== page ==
# Every thing is a `sin()`

February 11, 2023 -

Draft

What do heat transfer, music, JPEG, and Wi-Fi have in common? In 1807 Jean-Baptiste Fourier presented his paper "*On the propagation of heat in solid bodies*" to the Paris Institute and it made a lot nerds happy.

## Inanimate carbon rod

We'll start by looking at this rod with an infrared camera:

If we graph the temperature we get a beautifiul sine wave:

Let's measure the rod temperature while it cools off:

Fourier found that for a perfect sine wave like ours, we can get the temperature over time using this formula:

$\cos(\omega x)e^{-k\omega^2t}$

In the programming world we can translate this to the following code currently running on your graphic card:

```
float curve(float x, float t) {
float o = 2.0 * pi; // omega: adjust frequency
float k = 1.0; // conductivity: adjust how fast heat propagates
return cos(o * x) * exp(-k * o * o * t);
}
```

`ω`

: angle in radians` * π`

`k`

: how fast heat propagatesNow here is what happens when we make contact between a hot rod and a cold rod:

How can we compute the heat flow in this case? We have a formula for sine waves, but what we have here is a square wave.

## Hip to be square

Let's pull some fairly standard electronic music production gear: an oscillator, an oscilloscope, and a spectrum analyzer with an harmonics indicator.

The numbers on the spectrum analyzer are called harmonics:

- the first harmonic, also called the fundamental, equals
`frequency * 1`

- the second, also called the octave, equals
`frequency * 2`

- the third equals
`frequency * 3`

- and so on..

If you play with the oscillator a bit you will notice two important things:

- a sine wave only has one harmonic: itself
- a square wave only has odd harmonics decreasing exponentially

And that's all a square wave is, a sine wave with odd harmonics decreasing exponentially. So we have everything needed to decompose a square wave into sine waves and compute heat diffusion using them. Let's update our code:

```
float temperature(float x, float t) {
float o = 2 * pi; // omega: adjust frequency
float k = 1; // conductivity: adjust how fast heat propagates
return cos(o * x) * exp(-k * o * o * t);
}
float curve(float x, float t) {
float h = 3.0; // harmonics
float c = 0.0; // sum of curves
// Loop over odd harmonics: 1, 3, 5, 7, ...
for (float i = 1.0; i <= h; i += 2.0) {
// add the temperature for frequency * i and amplitude / i
c += temperature(x * i, t) / i;
}
return c;
}
```

`ω`

: angle in radians` * π`

`k`

: how fast heat propagates`h`

: how many harmonics## Do the astral plane

But how do you do a Fourier transform?

It's time to open our third eye and switch dimensions: instead of representing time as a plane we're going represent it in its true form, which as we all know is a circle repeating itself.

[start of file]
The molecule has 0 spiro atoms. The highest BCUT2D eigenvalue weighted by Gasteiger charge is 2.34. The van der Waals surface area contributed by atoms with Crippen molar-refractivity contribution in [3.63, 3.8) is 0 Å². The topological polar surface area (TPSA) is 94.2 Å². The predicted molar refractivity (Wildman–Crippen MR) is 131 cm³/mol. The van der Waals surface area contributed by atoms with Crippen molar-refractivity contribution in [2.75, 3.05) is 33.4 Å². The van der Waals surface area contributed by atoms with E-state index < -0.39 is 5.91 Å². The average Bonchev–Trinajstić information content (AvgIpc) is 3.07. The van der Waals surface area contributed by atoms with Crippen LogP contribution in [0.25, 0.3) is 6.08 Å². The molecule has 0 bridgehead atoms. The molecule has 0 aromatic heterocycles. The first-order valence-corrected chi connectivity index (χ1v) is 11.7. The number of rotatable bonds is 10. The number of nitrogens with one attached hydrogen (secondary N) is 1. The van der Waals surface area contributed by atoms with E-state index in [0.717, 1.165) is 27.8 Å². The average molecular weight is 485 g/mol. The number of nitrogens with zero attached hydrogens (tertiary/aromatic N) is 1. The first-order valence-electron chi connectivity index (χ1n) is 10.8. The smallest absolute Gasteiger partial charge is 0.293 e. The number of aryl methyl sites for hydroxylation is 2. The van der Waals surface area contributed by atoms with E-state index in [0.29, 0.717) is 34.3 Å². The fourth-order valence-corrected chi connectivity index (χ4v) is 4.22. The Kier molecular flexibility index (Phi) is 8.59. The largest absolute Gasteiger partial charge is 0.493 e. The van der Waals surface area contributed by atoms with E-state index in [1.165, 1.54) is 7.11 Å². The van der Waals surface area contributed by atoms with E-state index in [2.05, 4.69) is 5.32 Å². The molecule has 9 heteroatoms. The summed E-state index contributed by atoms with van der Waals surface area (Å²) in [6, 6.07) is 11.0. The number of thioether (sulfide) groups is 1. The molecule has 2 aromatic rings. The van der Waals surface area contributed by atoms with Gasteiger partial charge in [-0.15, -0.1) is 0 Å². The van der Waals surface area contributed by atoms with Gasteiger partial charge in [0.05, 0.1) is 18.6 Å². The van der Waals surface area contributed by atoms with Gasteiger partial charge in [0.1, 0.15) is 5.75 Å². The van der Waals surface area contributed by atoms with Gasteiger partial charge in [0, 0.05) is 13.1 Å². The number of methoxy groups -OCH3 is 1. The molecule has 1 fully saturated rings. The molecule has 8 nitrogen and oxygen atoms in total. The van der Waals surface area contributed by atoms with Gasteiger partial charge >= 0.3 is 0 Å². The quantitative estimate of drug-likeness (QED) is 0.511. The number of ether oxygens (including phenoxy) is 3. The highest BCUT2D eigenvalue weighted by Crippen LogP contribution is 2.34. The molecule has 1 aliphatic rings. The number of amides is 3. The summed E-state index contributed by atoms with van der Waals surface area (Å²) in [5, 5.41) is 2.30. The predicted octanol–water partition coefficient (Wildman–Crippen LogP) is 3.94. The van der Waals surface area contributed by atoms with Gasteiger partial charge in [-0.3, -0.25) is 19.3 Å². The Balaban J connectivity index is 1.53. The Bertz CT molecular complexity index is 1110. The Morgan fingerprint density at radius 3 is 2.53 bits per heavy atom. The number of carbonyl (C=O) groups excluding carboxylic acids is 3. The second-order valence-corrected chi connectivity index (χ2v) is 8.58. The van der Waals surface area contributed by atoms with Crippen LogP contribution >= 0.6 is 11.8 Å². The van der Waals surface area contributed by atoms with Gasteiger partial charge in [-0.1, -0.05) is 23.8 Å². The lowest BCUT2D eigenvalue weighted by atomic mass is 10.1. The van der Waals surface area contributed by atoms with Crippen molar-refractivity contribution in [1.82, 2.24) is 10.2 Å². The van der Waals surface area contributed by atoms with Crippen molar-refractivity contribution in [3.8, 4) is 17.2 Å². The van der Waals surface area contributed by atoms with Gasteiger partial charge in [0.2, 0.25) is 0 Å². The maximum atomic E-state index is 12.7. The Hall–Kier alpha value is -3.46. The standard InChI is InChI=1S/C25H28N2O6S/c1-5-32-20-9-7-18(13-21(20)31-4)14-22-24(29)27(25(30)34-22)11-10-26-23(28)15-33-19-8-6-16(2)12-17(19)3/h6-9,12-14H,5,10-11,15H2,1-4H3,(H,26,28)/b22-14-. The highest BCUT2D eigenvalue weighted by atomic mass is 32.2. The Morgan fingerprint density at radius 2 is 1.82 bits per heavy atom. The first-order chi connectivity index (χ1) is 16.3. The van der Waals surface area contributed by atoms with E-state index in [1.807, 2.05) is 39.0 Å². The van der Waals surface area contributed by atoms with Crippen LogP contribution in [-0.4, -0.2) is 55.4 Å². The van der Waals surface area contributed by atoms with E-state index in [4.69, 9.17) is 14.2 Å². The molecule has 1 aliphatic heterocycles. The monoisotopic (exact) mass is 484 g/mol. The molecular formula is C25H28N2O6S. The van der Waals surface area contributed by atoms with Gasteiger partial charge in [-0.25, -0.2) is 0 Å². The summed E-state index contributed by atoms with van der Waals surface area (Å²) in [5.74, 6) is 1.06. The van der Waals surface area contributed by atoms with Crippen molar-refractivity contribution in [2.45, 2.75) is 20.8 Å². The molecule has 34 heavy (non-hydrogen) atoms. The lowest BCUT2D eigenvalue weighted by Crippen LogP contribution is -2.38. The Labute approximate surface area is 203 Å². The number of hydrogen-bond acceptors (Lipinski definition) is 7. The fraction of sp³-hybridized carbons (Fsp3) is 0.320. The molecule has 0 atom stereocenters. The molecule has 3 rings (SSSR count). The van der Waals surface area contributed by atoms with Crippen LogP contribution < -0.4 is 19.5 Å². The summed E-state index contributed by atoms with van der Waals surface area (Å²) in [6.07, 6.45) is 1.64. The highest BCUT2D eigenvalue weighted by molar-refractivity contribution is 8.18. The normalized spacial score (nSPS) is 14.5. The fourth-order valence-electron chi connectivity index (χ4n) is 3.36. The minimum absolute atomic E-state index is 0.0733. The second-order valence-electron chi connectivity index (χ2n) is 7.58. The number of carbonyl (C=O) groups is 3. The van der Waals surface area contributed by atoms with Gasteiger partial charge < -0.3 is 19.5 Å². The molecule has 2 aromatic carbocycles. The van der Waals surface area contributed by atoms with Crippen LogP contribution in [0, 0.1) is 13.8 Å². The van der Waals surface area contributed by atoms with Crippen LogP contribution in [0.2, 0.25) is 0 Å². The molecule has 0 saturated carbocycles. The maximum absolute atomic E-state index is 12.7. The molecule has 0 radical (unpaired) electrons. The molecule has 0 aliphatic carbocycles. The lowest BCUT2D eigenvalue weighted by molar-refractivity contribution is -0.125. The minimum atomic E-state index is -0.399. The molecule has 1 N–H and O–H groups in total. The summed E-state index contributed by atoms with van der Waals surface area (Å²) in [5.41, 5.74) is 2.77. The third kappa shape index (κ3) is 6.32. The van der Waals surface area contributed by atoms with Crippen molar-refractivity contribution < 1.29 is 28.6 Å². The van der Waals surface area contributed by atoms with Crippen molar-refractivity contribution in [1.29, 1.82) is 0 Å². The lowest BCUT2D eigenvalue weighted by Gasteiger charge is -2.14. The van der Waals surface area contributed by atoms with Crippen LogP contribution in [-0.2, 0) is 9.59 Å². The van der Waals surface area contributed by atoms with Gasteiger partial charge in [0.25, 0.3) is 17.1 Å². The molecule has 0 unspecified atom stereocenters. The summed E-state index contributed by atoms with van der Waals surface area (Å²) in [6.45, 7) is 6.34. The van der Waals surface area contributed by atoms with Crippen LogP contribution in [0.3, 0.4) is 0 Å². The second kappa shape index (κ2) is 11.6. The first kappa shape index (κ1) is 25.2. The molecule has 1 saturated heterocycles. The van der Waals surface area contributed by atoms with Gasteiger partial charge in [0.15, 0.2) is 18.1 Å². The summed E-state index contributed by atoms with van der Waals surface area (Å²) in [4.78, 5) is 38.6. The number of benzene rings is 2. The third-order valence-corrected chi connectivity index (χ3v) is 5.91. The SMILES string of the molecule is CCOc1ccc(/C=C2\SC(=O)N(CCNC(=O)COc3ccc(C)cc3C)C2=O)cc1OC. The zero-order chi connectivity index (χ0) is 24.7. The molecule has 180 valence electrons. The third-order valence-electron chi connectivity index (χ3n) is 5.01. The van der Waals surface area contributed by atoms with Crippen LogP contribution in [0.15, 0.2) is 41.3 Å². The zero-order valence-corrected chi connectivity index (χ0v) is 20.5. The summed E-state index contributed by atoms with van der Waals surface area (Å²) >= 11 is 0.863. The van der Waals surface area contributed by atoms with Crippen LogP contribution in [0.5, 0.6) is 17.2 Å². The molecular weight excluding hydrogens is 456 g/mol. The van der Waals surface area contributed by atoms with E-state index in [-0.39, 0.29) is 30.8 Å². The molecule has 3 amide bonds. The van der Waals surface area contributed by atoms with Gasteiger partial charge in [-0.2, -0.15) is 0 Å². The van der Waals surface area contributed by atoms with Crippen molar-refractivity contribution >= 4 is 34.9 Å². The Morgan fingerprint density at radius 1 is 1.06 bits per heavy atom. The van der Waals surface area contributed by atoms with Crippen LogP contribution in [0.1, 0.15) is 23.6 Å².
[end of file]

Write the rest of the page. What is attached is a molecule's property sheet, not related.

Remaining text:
To help us visualize that, let's make the curve draw into a spinning disk:

Rotation speed

Tweaking the rotation speed gives us different shapes. Let's graph the average horizontal position based on the rotation speed:

Let's plug a square wave generate into this graph and see what happens:

Input frequency

What we have here isn't exactly a Fourier transform, but it's close enough. It does what Fourier transforms does: represent signals as a function of frequency instead of a function time.

## Shape of things to come

Every thing can be represented as signal, and every signal can be represented as an infinite sum of sine waves. So

## Final thoughts

That's all for today folks, hope you enjoyed the ride.

All animations in this post are computed in real-time using WebGL and SVG, feel free to look at the souce code and even run it locally using the `readme`

instructions!

Discuss on HN - Discuss on GitHub

## Appendix

The center of mass visualization is based on work by Grant Sanderson from 3Blue1Brown, I recommend checking his videos out if you're interested in this topic.

If you're like me the formula might be hard to grasp:

$\hat{g}(f)=\int_{t1}^{t2}g(t)e^{-2{\pi}ift}dt$

Here is what I ended up with using JavaScript and simple math:

```
function kindaFFT({
// Input signal
g = (x) => Math.sin(x * Math.PI * 2),
// Rotation frequency
f = 1,
// How many samples should we collect
samples = 64,
} = {}) {
// Store the graph data
let x = []
let y = []
// Store weighted averages
let centerX = 0
let centerY = 0
// Store averages weight
let divider = 0
// Loop over all the angles
for (let i = 1; i <= samples; i++) {
// Loop for each winding rotation
for (let t = (i / samples) * f; t <= f; t++) {
// Get the curve value for this angle and winding
let value = g(t / f)
// We now have a vector: an angle and an amplitude,
// convert it vector into cartesian coordinates:
centerX += value * Math.cos(t * Math.PI * 2)
centerY += value * Math.sin(t * Math.PI * 2)
// Add the value to the average weights
divider += value
}
}
// Compute the average position
return {
x: centerX / divider,
y: centerY / divider,
}
}
```